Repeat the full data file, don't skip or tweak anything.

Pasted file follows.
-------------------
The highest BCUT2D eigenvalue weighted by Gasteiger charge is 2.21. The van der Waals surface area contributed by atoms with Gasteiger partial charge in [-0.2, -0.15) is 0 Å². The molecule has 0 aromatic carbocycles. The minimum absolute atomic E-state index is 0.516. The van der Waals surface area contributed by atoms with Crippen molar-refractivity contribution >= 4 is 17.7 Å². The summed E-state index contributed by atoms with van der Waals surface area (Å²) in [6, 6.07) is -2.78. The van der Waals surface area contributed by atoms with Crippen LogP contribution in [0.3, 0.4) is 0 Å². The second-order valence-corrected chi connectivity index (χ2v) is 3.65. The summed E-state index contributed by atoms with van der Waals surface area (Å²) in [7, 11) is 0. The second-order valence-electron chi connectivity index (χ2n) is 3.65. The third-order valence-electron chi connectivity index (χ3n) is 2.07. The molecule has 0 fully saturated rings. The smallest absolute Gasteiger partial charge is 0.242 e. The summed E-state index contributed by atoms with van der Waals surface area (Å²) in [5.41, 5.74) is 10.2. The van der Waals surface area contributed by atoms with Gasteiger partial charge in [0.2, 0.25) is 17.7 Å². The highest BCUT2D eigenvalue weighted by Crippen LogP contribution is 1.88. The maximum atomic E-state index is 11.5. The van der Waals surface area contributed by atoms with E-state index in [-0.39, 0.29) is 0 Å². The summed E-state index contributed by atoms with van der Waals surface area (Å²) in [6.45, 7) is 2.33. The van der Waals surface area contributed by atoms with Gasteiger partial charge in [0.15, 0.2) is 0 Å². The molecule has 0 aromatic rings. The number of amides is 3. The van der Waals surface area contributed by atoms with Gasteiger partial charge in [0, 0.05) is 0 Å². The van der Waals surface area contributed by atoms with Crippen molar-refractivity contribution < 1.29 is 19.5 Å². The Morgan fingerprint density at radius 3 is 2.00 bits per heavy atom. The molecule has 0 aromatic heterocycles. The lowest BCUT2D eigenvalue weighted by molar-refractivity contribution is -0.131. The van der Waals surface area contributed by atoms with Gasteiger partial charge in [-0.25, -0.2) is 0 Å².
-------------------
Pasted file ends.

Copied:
The highest BCUT2D eigenvalue weighted by Gasteiger charge is 2.21. The van der Waals surface area contributed by atoms with Gasteiger partial charge in [-0.2, -0.15) is 0 Å². The molecule has 0 aromatic carbocycles. The minimum absolute atomic E-state index is 0.516. The van der Waals surface area contributed by atoms with Crippen molar-refractivity contribution >= 4 is 17.7 Å². The summed E-state index contributed by atoms with van der Waals surface area (Å²) in [6, 6.07) is -2.78. The van der Waals surface area contributed by atoms with Crippen LogP contribution in [0.3, 0.4) is 0 Å². The second-order valence-corrected chi connectivity index (χ2v) is 3.65. The summed E-state index contributed by atoms with van der Waals surface area (Å²) in [7, 11) is 0. The second-order valence-electron chi connectivity index (χ2n) is 3.65. The third-order valence-electron chi connectivity index (χ3n) is 2.07. The molecule has 0 fully saturated rings. The smallest absolute Gasteiger partial charge is 0.242 e. The summed E-state index contributed by atoms with van der Waals surface area (Å²) in [5.41, 5.74) is 10.2. The van der Waals surface area contributed by atoms with Gasteiger partial charge in [0.2, 0.25) is 17.7 Å². The highest BCUT2D eigenvalue weighted by Crippen LogP contribution is 1.88. The maximum atomic E-state index is 11.5. The van der Waals surface area contributed by atoms with E-state index in [-0.39, 0.29) is 0 Å². The summed E-state index contributed by atoms with van der Waals surface area (Å²) in [6.45, 7) is 2.33. The van der Waals surface area contributed by atoms with Gasteiger partial charge in [0.15, 0.2) is 0 Å². The molecule has 0 aromatic rings. The number of amides is 3. The van der Waals surface area contributed by atoms with Gasteiger partial charge in [0, 0.05) is 0 Å². The van der Waals surface area contributed by atoms with Crippen molar-refractivity contribution < 1.29 is 19.5 Å². The Morgan fingerprint density at radius 3 is 2.00 bits per heavy atom. The molecule has 0 aromatic heterocycles. The lowest BCUT2D eigenvalue weighted by molar-refractivity contribution is -0.131. The van der Waals surface area contributed by atoms with Gasteiger partial charge in [-0.25, -0.2) is 0 Å².